Fall in the Napa Valley, at least for me, is about the smell of grapes.
Riding up and down Highway 29 every day, I pass dozens of wineries. The smell of crushed and fermenting grapes is everywhere.
It starts in late August, with the first whiff – literally a whiff – of fall and builds to a heady crescendo in late September and early October. It can last into the winter and spring as vineyards use the spent grapes, known as pomace, as fertilizer.
At first, it’s just a faint fruitiness in the air, but it eventually turns thick and intoxicating, yeasty and almost like crushed pineapple. Later it settles down to something a little more acidic, not unpleasant exactly but not the sweet, fruity cloud that marks the height of crush. Eventually, the smell of composting pomace becomes thin, earthy and slightly sour, the smell of decay but still with that clear grape edge that makes it interesting rather than offensive.
I haven’t studied it scientifically, but it seems likely you can tell something about the size and quality of the harvest from the smell of the thick vapor cloud that floats over the highway during crush. In 2014, my first year of commuting daily up and down the valley, the smell was rich and perfumy. It was a very good year.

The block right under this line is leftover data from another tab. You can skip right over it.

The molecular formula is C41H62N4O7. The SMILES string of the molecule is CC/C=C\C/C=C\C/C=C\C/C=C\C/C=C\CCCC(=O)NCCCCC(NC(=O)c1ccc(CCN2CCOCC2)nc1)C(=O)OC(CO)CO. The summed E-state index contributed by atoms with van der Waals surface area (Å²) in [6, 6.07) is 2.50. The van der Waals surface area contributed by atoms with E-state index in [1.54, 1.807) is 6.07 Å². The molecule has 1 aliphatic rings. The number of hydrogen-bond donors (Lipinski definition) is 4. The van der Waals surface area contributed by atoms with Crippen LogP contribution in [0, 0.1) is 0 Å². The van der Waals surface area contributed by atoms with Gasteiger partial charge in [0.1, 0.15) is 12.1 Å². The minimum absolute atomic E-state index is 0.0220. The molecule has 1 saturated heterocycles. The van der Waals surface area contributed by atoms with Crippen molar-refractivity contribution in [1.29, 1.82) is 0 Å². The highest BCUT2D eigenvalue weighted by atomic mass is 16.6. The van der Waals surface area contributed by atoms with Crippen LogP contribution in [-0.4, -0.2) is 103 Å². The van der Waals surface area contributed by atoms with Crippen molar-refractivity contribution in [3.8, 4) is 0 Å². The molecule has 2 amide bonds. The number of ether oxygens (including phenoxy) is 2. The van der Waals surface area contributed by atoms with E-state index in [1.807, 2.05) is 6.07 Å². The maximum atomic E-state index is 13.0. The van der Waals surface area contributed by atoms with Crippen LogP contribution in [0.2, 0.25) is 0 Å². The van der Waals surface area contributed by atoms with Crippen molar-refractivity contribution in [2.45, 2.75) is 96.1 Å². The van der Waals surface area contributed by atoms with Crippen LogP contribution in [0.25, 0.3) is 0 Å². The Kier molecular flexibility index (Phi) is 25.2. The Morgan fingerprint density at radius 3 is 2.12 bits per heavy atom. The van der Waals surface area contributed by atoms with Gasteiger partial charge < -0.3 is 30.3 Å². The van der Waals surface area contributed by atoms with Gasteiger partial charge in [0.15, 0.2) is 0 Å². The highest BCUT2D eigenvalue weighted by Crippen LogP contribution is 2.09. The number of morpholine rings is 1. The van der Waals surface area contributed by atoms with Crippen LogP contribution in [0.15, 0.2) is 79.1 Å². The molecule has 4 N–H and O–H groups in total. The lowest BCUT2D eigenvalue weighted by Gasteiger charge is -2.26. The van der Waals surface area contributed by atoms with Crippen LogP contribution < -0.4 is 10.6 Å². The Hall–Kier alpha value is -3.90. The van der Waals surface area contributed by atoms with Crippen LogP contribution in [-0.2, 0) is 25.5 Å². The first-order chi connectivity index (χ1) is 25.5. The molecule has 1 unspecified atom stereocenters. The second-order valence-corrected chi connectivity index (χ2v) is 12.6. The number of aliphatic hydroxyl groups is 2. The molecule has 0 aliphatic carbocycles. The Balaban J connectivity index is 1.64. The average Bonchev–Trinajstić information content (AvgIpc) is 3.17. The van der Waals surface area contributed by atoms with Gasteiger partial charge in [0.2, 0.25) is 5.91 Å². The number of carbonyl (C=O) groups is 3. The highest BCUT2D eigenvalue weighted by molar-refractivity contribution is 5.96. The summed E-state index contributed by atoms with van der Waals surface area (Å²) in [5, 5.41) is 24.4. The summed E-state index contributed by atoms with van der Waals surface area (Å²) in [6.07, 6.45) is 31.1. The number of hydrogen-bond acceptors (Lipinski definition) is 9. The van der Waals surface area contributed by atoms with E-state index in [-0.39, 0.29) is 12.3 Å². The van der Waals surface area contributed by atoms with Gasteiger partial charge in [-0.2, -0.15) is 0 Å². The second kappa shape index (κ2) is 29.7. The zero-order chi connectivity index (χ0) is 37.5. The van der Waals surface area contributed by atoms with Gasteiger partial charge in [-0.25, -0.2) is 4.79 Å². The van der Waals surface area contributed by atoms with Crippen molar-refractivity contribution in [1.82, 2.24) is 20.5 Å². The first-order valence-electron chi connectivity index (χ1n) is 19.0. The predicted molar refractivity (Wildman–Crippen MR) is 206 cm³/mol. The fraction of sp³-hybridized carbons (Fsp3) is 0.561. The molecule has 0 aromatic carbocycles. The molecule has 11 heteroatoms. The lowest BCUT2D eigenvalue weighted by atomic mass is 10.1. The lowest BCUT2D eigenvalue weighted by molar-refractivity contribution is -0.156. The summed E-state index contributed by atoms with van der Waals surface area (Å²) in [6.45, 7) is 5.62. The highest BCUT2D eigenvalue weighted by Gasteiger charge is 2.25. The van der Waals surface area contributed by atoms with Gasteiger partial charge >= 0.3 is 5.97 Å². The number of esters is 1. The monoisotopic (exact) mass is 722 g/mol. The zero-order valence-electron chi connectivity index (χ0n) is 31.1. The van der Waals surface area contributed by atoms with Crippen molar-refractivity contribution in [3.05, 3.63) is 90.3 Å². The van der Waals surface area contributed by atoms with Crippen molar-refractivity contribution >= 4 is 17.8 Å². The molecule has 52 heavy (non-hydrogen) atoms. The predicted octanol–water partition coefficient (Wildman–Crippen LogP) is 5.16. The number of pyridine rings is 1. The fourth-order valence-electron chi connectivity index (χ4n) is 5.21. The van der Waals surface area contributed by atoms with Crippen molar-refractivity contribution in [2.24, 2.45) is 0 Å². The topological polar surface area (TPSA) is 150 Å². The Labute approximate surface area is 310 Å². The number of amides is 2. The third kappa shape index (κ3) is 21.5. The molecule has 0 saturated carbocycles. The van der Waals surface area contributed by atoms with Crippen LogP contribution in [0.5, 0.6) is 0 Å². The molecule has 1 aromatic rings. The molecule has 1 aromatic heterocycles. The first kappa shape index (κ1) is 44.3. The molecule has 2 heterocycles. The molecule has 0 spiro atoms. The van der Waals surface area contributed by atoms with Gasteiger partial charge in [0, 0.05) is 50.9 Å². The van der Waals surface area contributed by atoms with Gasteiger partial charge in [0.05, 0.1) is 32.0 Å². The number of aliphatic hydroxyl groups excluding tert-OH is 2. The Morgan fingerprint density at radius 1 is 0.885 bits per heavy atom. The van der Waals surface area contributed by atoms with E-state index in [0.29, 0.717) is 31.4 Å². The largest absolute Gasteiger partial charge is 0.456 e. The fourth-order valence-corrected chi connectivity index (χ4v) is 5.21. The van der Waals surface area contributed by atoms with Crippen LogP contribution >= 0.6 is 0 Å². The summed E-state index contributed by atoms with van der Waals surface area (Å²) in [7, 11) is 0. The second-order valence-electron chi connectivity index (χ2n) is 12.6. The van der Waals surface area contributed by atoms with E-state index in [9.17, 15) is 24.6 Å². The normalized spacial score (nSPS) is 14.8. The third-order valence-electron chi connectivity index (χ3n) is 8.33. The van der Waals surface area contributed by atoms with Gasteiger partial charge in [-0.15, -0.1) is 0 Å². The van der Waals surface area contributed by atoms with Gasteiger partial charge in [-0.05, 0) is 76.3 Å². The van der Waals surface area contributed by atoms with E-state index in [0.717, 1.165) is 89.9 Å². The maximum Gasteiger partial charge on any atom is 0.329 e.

In 2015 and 2016, however, the smell during crush was far more muted. Those were crops of lower yield as years of severe drought told on the grape vines.
This year, though, the aroma came roaring back. By the middle of this week, the smell through Rutherford was almost overwhelming and even the most firmly closed windows couldn’t keep it out.
I’m going to bet this is a pretty good year (it certainly was for my tiny collection of backyard vines – we’ll see in a few weeks how the backyard wine turns out).
Unfortunately, the other defining feature of fall in the Napa Valley is traffic. And it’s not tourists either – it’s trucks.
In mid-August, huge trucks laden with white grapes begin to rumble up the valley, bringing chardonnay and sauvignon blanc from cooler climates. But that only impairs traffic headed north mostly.
By mid-September, it’s vast trucks hauling tons of reds on the road, and those trucks go every-which-way: up the valley, down the valley, attempting to make tricky turns off the cross roads and from the larger production facilities near St. Helena.
Things really get crazy later in the season, when the tankers appear in force. Tankers are the bane of every commuter in the valley, since liquid is a heavy cargo and the trucks accelerate with agonizing slowness and hardly ever approach the posted speed limits.
Once I see the first signs of crush in August, I can pretty much count on adding 10 or 15 minutes to my commute through at least October.
But it’s OK if I’m stuck behind a slow-moving grape hauler, or an even slower tanker, as we crawl through Rutherford and Oakville. At least I get to enjoy the aroma of fall.